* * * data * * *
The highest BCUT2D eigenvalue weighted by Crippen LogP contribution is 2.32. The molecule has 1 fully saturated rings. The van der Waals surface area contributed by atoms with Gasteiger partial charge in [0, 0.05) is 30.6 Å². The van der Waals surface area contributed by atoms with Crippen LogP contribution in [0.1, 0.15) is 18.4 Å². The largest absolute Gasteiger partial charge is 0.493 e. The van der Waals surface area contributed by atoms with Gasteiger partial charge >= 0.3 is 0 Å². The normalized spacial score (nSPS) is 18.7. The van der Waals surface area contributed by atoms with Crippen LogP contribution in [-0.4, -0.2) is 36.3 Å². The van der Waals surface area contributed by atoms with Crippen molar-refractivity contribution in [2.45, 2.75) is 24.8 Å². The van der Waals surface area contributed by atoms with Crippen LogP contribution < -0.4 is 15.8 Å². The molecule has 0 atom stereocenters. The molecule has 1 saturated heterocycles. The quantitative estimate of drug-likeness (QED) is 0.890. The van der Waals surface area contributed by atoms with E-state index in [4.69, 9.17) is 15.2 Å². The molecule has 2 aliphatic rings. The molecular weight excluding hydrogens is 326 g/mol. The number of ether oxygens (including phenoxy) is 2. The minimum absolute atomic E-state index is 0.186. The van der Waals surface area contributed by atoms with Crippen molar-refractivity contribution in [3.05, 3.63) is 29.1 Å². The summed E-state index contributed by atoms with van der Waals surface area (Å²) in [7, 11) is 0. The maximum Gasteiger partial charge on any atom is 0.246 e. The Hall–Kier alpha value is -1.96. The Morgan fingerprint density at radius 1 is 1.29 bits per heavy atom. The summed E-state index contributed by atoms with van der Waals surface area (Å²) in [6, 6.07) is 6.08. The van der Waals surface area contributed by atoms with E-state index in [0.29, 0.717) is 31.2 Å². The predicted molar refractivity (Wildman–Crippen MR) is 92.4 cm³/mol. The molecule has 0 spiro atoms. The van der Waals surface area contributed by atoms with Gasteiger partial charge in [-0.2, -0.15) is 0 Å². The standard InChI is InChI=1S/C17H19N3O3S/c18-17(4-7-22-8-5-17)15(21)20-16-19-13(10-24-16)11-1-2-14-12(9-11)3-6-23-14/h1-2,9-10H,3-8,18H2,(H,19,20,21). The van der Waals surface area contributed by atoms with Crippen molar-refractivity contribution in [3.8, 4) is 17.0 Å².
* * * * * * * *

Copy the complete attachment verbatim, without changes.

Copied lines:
The highest BCUT2D eigenvalue weighted by Crippen LogP contribution is 2.32. The molecule has 1 fully saturated rings. The van der Waals surface area contributed by atoms with Gasteiger partial charge in [0, 0.05) is 30.6 Å². The van der Waals surface area contributed by atoms with Crippen LogP contribution in [0.1, 0.15) is 18.4 Å². The largest absolute Gasteiger partial charge is 0.493 e. The van der Waals surface area contributed by atoms with Gasteiger partial charge >= 0.3 is 0 Å². The normalized spacial score (nSPS) is 18.7. The van der Waals surface area contributed by atoms with Crippen LogP contribution in [-0.4, -0.2) is 36.3 Å². The van der Waals surface area contributed by atoms with Crippen molar-refractivity contribution in [2.45, 2.75) is 24.8 Å². The van der Waals surface area contributed by atoms with Crippen LogP contribution < -0.4 is 15.8 Å². The molecule has 0 atom stereocenters. The molecule has 1 saturated heterocycles. The quantitative estimate of drug-likeness (QED) is 0.890. The van der Waals surface area contributed by atoms with E-state index in [4.69, 9.17) is 15.2 Å². The molecule has 2 aliphatic rings. The molecular weight excluding hydrogens is 326 g/mol. The number of ether oxygens (including phenoxy) is 2. The minimum absolute atomic E-state index is 0.186. The van der Waals surface area contributed by atoms with Crippen molar-refractivity contribution in [3.05, 3.63) is 29.1 Å². The summed E-state index contributed by atoms with van der Waals surface area (Å²) in [7, 11) is 0. The maximum Gasteiger partial charge on any atom is 0.246 e. The Hall–Kier alpha value is -1.96. The Morgan fingerprint density at radius 1 is 1.29 bits per heavy atom. The summed E-state index contributed by atoms with van der Waals surface area (Å²) in [6, 6.07) is 6.08. The van der Waals surface area contributed by atoms with E-state index in [0.29, 0.717) is 31.2 Å². The predicted molar refractivity (Wildman–Crippen MR) is 92.4 cm³/mol. The molecule has 0 spiro atoms. The van der Waals surface area contributed by atoms with Gasteiger partial charge in [-0.2, -0.15) is 0 Å². The standard InChI is InChI=1S/C17H19N3O3S/c18-17(4-7-22-8-5-17)15(21)20-16-19-13(10-24-16)11-1-2-14-12(9-11)3-6-23-14/h1-2,9-10H,3-8,18H2,(H,19,20,21). The van der Waals surface area contributed by atoms with Crippen molar-refractivity contribution in [3.8, 4) is 17.0 Å².